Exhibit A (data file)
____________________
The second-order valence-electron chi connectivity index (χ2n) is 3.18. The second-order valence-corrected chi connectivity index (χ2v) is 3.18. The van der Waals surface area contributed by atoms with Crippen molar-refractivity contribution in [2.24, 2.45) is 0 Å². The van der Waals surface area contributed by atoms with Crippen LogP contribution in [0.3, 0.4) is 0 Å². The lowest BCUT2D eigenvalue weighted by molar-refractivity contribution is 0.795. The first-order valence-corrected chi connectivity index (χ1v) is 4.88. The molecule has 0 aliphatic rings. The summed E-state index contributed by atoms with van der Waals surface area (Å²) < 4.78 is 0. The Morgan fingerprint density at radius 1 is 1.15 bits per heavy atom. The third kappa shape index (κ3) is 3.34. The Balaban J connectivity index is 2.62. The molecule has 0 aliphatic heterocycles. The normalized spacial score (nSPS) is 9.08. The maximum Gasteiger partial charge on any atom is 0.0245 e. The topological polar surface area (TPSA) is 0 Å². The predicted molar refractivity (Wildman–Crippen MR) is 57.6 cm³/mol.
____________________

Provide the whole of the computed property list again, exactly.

The second-order valence-electron chi connectivity index (χ2n) is 3.18. The second-order valence-corrected chi connectivity index (χ2v) is 3.18. The van der Waals surface area contributed by atoms with Crippen molar-refractivity contribution in [2.24, 2.45) is 0 Å². The van der Waals surface area contributed by atoms with Crippen LogP contribution in [0.3, 0.4) is 0 Å². The lowest BCUT2D eigenvalue weighted by molar-refractivity contribution is 0.795. The first-order valence-corrected chi connectivity index (χ1v) is 4.88. The molecule has 0 aliphatic rings. The summed E-state index contributed by atoms with van der Waals surface area (Å²) < 4.78 is 0. The Morgan fingerprint density at radius 1 is 1.15 bits per heavy atom. The third kappa shape index (κ3) is 3.34. The Balaban J connectivity index is 2.62. The molecule has 0 aliphatic heterocycles. The normalized spacial score (nSPS) is 9.08. The maximum Gasteiger partial charge on any atom is 0.0245 e. The topological polar surface area (TPSA) is 0 Å². The predicted molar refractivity (Wildman–Crippen MR) is 57.6 cm³/mol.